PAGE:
When a Cover Can Ruin a Book

Josie Leavitt -- February 1st, 2013

I know I’ve ranted about my utter distaste of covers with photographs of real people, especially teenagers on them, but a friend shared a cover with me that made me gasp. There is a new book that has the first three Anne of Green Gables in one collection.

I think having the first three books together is a great idea, as folks often read the first one and come racing back for the next two in the series, so it’s good to make their lives easier and let them stay with Anne uninterrupted. The problem is the cover.  See the cover to the left? Does that look like the skinny red-headed, pre-teen Anne I loved as a child? Um, not exactly. The woman, and I mean woman–there’s nothing pre-teen about her, gracing this cover looks nothing like Anne. She actually looks likes she’s the kind of kid who would sneak out of her boarding school to smoke cigarettes with the math teacher.

First off, why is she a blonde? Secondly, what’s with the come hither look? Thirdly, why was this approved?

Covers of books are very important, I understand that, but there are principles that I think covers should follow.

1. The cover, especially one with a photo or drawing of a main character, should actually look like that character. If the main character is a redhead or a person of color, the cover should reflect that.

2. The cover should accurately reflect the time period of the book. The Anne in this cover looks like she just snuck out of boarding school to smoke with a teacher.

3. The cover should set the mood for the tone of the book.

4. The cover should pull the reader in.

I don’t mean to criticize only this book, but it was such a glaring example of a cover gone awry, I couldn’t help myself. So, my plea to all publishers: please stop thinking that only books with photographs sell, because this is not true. And, please design the cover after you’ve read the book.

 

106 thoughts on “When a Cover Can Ruin a Book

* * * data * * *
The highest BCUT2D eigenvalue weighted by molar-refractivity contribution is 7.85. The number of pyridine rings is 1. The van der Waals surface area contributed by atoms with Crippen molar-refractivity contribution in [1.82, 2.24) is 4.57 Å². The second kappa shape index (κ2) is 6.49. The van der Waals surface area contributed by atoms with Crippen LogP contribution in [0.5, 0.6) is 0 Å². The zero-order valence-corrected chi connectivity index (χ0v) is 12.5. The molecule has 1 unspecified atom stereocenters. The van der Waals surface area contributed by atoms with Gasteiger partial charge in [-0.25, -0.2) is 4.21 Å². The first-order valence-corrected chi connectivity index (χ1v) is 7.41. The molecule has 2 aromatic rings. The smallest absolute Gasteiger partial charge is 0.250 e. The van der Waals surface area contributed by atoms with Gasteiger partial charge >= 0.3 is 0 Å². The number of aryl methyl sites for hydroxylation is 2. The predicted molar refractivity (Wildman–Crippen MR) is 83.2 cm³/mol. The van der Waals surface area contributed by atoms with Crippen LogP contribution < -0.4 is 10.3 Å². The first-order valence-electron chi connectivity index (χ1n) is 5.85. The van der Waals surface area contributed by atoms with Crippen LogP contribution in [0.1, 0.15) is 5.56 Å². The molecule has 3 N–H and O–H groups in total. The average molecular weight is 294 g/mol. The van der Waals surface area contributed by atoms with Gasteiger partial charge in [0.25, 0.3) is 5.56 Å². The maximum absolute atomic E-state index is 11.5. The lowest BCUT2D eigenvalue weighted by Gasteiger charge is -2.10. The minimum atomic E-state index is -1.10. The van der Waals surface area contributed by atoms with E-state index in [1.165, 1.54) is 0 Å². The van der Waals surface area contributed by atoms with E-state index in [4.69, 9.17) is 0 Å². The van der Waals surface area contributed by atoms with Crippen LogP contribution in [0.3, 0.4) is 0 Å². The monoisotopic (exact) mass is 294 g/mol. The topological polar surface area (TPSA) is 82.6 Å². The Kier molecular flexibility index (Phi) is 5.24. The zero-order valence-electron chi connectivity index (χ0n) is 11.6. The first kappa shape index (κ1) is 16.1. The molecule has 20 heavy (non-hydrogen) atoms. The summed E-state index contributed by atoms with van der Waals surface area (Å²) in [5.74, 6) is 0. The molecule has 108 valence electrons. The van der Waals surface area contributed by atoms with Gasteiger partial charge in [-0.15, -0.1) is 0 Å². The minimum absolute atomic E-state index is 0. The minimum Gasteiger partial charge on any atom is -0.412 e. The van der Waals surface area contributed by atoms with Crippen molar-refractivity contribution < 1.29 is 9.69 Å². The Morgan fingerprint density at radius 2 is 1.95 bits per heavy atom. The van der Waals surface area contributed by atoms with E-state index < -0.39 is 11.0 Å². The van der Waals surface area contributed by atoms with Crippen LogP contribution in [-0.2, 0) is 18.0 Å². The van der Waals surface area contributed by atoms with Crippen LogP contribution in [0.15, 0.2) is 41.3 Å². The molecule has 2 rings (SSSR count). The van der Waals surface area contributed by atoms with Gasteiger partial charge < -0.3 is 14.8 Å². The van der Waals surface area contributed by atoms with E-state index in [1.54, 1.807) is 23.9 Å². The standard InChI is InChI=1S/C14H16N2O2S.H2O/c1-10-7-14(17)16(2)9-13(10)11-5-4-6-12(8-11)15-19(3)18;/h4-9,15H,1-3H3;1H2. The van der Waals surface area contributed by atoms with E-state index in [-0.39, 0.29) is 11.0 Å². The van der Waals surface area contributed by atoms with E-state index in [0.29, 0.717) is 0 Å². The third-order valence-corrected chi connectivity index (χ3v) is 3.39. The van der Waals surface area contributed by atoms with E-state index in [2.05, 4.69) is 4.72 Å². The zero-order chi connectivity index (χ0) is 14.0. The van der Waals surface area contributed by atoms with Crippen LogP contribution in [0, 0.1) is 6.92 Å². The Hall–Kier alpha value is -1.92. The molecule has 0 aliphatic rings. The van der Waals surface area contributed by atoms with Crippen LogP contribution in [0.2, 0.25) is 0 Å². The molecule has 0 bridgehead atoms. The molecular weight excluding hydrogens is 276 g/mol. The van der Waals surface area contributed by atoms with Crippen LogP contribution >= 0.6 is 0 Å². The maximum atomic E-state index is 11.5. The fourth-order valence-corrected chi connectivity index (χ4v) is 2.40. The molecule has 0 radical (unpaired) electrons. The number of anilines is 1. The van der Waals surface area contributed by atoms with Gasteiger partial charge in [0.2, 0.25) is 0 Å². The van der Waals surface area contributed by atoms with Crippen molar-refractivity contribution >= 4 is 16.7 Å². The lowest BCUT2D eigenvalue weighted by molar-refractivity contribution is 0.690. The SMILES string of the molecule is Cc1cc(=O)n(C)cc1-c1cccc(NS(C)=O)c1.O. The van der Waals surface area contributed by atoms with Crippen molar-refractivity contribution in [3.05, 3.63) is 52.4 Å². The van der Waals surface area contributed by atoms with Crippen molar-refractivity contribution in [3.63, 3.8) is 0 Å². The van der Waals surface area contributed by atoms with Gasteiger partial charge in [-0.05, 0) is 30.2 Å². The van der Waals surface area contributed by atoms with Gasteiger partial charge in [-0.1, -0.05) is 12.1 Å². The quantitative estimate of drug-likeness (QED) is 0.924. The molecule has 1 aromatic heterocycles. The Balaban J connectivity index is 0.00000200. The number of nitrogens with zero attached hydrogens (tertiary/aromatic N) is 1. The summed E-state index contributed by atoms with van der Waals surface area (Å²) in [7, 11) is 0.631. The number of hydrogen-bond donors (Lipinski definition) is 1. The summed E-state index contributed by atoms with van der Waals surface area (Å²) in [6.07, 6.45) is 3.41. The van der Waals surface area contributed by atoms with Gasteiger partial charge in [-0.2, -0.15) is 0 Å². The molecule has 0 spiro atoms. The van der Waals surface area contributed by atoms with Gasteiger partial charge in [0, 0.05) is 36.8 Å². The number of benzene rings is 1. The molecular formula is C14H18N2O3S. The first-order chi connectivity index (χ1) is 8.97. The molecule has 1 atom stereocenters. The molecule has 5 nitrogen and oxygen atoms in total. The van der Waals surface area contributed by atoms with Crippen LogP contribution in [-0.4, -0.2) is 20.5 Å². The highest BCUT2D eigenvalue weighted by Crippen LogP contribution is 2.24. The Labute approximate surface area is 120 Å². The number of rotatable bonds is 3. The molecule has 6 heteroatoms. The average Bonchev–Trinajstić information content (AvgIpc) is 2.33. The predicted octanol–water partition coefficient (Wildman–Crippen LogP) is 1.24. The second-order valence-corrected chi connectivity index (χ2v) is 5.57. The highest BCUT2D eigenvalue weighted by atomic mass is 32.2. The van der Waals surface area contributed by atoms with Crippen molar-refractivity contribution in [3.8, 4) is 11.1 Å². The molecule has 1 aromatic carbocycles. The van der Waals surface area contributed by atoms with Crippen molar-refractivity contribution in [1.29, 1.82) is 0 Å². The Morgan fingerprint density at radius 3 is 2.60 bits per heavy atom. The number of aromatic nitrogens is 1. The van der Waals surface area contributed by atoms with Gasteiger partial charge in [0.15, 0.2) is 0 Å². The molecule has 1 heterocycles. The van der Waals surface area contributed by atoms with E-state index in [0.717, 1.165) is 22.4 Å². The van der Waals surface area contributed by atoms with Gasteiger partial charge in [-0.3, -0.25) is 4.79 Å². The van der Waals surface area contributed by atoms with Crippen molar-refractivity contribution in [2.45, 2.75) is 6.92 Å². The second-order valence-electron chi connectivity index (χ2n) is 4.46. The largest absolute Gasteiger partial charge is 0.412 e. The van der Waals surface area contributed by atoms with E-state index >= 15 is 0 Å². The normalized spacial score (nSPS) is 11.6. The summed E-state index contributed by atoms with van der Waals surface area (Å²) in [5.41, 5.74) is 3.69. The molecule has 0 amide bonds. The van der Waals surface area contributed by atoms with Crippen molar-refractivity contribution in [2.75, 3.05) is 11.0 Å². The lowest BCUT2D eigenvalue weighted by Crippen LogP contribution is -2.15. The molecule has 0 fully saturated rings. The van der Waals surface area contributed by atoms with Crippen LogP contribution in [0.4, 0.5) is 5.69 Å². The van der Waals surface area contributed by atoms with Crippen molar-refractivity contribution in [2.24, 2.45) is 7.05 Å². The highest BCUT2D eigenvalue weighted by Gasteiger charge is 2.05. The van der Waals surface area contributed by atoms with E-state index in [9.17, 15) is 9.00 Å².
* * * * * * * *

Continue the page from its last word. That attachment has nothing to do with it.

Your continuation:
1. Heidi Kortman

    For a moment, I wondered if someone borrowed the title for their own, completely different book.
    if they’ve done this to the cover, what might they have done to the text? I’m not going to buy a copy to find out.

  2. Kristin Wallace

    Wow that is terrible. It almost looks like it’s supposed to be an “erotic” spoof of the real books, like a naughty version of Cinderella. I find it hard to believe that the Green Gables books would be in the public domain. I’m sure there are family members or someone who controls those interests.

    But that is gross.

  3. Annastacia

    50 Shades of Green Gables:

    Gilbert Blythe looked down at her, riding crop in hand. “You’ve been a VERY bad girl, Carrots. That temper of yours is gonna get you in trouble. I”m gonna have to hear your apology. You don’t have to be sorry, just MOSTLY sorry. Now get in my carriage.”

  4. Janet Sketchley

    Is Anne public domain? This looks like some entrepreneur set it up him or herself on CreateSpace. In that case, the person is not only offending us but presumably making money of something he/she is damaging.

  5. Annastacia

    The more I see stuff like this the more it affirms that publishing houses are not hiring marketing people that actually read books.

  6. Ann Stampler

    Given that I have a cover that I kind of love with the photo of a teenage girl, I’m throwing this brick from inside a glass house, but…a blond, panting Anne is just wrong. And misrepresenting both the appearance of protagonists and where books fall within their genres seems to be a trend. This cover model would look just right curled up with a copy of Bell Jar with its new, chick lit jacket.

  7. Ann Stampler

    Given that I have a cover with the photo of a teenage girl that I kind of love, I am throwing this brick from inside a glass house, but…a blond, panting Anne is just wrong. And misrepresenting not only the appearance of protagonists, but where books fall within their genres, seems to be a trend. This cover model would look just right curled up with a copy of Bell Jar with its new chick lit cover.

  8. J

    I just want to point out that CreateSpace is Amazon’s publishing platform, not a publisher itself. The blame for the cover lies with whoever decided to publish this particular edition of the books (which could be anyone–they’re in the public domain). Really though, were there no stock photos of red-haired girls available?

  9. Anita

    Yep. There’s NOTHING worse than a cover that misrepresents the main character. Even from the time they were little, my daughters have been outraged over covers that don’t match characters–when will publishers ‘get it’?

  10. audra doxey

    The cover of a book is usually what attracts me first. I don’t like covers with actual “people photographs”. It ruins the imagination. AND, if there is a cover of a person, it really should look like the character in the book. She looks nothing like Anne of Green Gables and the image does not portray the mood of the book at all.